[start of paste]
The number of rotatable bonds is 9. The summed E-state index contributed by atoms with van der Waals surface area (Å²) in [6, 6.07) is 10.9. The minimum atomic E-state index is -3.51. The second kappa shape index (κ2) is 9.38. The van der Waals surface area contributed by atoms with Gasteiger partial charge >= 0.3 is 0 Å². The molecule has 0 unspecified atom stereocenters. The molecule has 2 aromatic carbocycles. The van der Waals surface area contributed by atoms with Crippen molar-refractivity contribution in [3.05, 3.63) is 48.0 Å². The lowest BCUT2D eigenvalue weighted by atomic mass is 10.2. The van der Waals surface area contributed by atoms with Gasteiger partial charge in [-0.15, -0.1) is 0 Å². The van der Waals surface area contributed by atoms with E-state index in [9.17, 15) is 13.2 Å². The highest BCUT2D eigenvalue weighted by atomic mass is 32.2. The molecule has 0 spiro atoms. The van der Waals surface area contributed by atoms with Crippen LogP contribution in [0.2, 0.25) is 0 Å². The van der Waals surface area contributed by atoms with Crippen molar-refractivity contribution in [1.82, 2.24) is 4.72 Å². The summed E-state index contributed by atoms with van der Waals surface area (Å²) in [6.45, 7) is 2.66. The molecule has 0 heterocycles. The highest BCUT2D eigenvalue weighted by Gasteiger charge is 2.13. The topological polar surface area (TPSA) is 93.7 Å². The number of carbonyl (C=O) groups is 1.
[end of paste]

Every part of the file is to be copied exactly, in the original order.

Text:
The number of rotatable bonds is 9. The summed E-state index contributed by atoms with van der Waals surface area (Å²) in [6, 6.07) is 10.9. The minimum atomic E-state index is -3.51. The second kappa shape index (κ2) is 9.38. The van der Waals surface area contributed by atoms with Gasteiger partial charge >= 0.3 is 0 Å². The molecule has 0 unspecified atom stereocenters. The molecule has 2 aromatic carbocycles. The van der Waals surface area contributed by atoms with Crippen molar-refractivity contribution in [3.05, 3.63) is 48.0 Å². The lowest BCUT2D eigenvalue weighted by atomic mass is 10.2. The van der Waals surface area contributed by atoms with Gasteiger partial charge in [-0.15, -0.1) is 0 Å². The van der Waals surface area contributed by atoms with E-state index in [9.17, 15) is 13.2 Å². The highest BCUT2D eigenvalue weighted by atomic mass is 32.2. The molecule has 0 spiro atoms. The van der Waals surface area contributed by atoms with Crippen LogP contribution in [0.2, 0.25) is 0 Å². The van der Waals surface area contributed by atoms with Crippen molar-refractivity contribution in [1.82, 2.24) is 4.72 Å². The summed E-state index contributed by atoms with van der Waals surface area (Å²) in [6.45, 7) is 2.66. The molecule has 0 heterocycles. The highest BCUT2D eigenvalue weighted by Gasteiger charge is 2.13. The topological polar surface area (TPSA) is 93.7 Å². The number of carbonyl (C=O) groups is 1.